on an equality with you in numbers than I want to see, and will make it necessary for you to observe some caution about attacking. I would not, however, change my instructions, further than to enjoin caution.
U. S. GRANT,
CEDAR RUN, VA., August 14, 1864-11 a. m.
(Received 12 m. 15th.)
Major General H. W. HALLECK,
Chief of Staff:
Colonel Chipman arrived here this morning via Snicker's Gap. The information which he brought reached me yesterday about 11 a. m. I have taken up for the present the line of Cedar Run, but will, at my leisure, take position at Winchester. This line cannot be held, nor can I supply my command beyond that point with the ten days' rations with which I started. I expected to get far enough up the Valley to accomplish my objects, and then quickly return. I will destroy all the wheat and hay in the country (there is nothing else), and make it as untenable as possible for a rebel force to subsist. Please telegraph General Grant.
P. H. SHERIDAN,
WASHINGTON, D. C., August 14, 1864-2.35 p. m.
(Via Harper's Ferry.)
General Wilson was ordered to telegraph to you on his arrival here, and to obey your instructions. There is much necessary delay when troops arrive by detachments and without transportation and supplies. Grover's division was delayed by changes of orders from General Grant. The Quartermaster-General reports that all troops sen to your command from here were supplied with their full allowance of trains, and that it would now involve much inconvenience, expense, and risk to send into the field duplicate trains for exchange. The Secretary of War concurs in that view. The exchange of trains will therefore be postponed till it can be made with less risk than at present.]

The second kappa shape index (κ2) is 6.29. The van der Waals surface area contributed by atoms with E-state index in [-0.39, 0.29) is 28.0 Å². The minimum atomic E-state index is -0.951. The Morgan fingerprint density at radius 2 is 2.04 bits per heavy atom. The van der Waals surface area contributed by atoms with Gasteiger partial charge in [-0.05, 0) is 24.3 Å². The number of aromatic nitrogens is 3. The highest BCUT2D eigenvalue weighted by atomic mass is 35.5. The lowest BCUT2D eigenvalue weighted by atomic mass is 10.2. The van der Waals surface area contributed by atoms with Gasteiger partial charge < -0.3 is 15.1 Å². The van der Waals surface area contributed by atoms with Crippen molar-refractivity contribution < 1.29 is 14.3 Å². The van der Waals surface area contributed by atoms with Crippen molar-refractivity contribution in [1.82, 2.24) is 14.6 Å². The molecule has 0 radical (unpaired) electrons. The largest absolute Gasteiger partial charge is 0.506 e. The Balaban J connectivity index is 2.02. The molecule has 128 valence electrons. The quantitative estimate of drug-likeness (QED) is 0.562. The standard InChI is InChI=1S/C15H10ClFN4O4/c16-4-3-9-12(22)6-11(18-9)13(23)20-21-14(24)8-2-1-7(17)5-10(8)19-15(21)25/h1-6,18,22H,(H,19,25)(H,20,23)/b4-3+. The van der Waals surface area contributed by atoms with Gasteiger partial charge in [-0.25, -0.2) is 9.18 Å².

H. W. HALLECK,
Major-General and Chief of Staff.
CEDAR CREEK, VA., August 14, 1864-10 a. m.
(Received 6.30 a. m. 16th.)
Hon E. M. STANTON,
Secretary of War:
Arrived this a. m. 6 o'clock, having march ninety miles in twenty-four hours. Mosby's gang hung on our flank between Goose Creek and Snicker's Gap, firing into our rear at the gap. He passed out of the gap to the east with 300 men and two guns at 9 a. m. yesterday, having made a dash on rear of General Sheridan's train at Berryville, capturing some mules and burning six wagons. Could hear of no enemy but Mosby and White's guerrillas east of Blue Ridge. All quiet in front. Enemy entrenching across valley about Strasburg. Trains all up and army in fine condition.
N. P. CHIPMAN,
Colonel and Aide-de-Camp.